Several years ago, the most common examples of production machine learning were popular products optimized by trained models. Payment processors would sprinkle in fraud detection models, streaming platforms would boost their engagement with recommendation engines, etc.

Now, however, there is a new wave of companies whose products aren’t enhanced by models—they are models.

These companies, which we refer to as ML native, operate in different ways. Some sell access to an inference pipeline as an API, as in the case of Glisten, whose API allows retailers to tag and categorize products instantly:

Others build applications whose core functionality is provided by a trained model. For example, PostEra’s medicinal chemistry platform uses models to predict the most likely chemical reactions for creating a specific drug, and AI Dungeon uses a trained language model to create an endless choose-your-own-adventure:

These ML native applications have different infrastructure needs. For one, they typically rely on realtime inference, meaning their models need to be deployed and available at all times.

Ensuring this availability can get very expensive. AI Dungeon uses a 6 GB model that can only handle a few concurrent requests and requires GPUs for inference. To scale to even a few thousand concurrent users, they need many large GPU instances running at once—something that is costly to sustain for long periods.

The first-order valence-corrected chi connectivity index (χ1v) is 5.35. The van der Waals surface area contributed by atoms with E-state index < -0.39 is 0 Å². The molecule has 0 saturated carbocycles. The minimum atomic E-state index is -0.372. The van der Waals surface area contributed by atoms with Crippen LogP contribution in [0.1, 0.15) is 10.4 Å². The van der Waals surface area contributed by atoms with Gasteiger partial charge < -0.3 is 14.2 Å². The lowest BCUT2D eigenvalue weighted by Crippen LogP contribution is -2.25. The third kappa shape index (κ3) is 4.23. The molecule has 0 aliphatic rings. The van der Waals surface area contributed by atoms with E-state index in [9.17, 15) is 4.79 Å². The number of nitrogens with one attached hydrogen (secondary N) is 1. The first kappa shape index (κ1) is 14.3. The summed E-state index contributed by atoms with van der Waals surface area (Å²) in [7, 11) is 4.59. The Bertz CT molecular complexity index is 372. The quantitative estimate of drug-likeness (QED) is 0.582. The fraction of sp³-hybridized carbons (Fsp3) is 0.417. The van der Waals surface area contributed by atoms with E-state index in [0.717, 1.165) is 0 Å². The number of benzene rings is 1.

When we first built Cortex, we hadn’t worked with many ML native teams. After working with them, we wound up prioritizing a new set of features, many of which were at least in part aimed at helping control inference costs:

  • Request-based autoscaling to optimally scale each model for spend
  • Spot instance support to allow for cheaper base instance prices
  • Multi-model caching, live reloading, and multi-model endpoints to increase efficiency
  • Inferentia support for more cost-effective and performant instance types

As the number of ML native companies continues to rise quickly, MLOps tools and platforms are going to have to build for their needs.

5. MLOps is production machine learning’s biggest bottleneck

This is one of the few things we believed before building Cortex that we still find to be true today. It is the feasibility of building and deploying a production machine learning system prevents teams from using ML.

Training and retraining models is not cheap. Deploying models to production isn’t cheap either. Building a platform to support those deployments is a full-scale infrastructure project, one that has to be maintained moving forward.

These costs make machine learning unapproachable for most companies. and the frustrating part is that they aren’t intrinsic qualities of machine learning. We can solve them with better infrastructure—no ML research breakthroughs needed.

As the MLOps ecosystem matures, new tools will continue to abstract away these parts of infrastructure and nullify the costs that prohibit teams from using ML in production. If you want to accelerate the proliferation of machine learning, consider contributing to any of the many open source MLOps projects—like this one.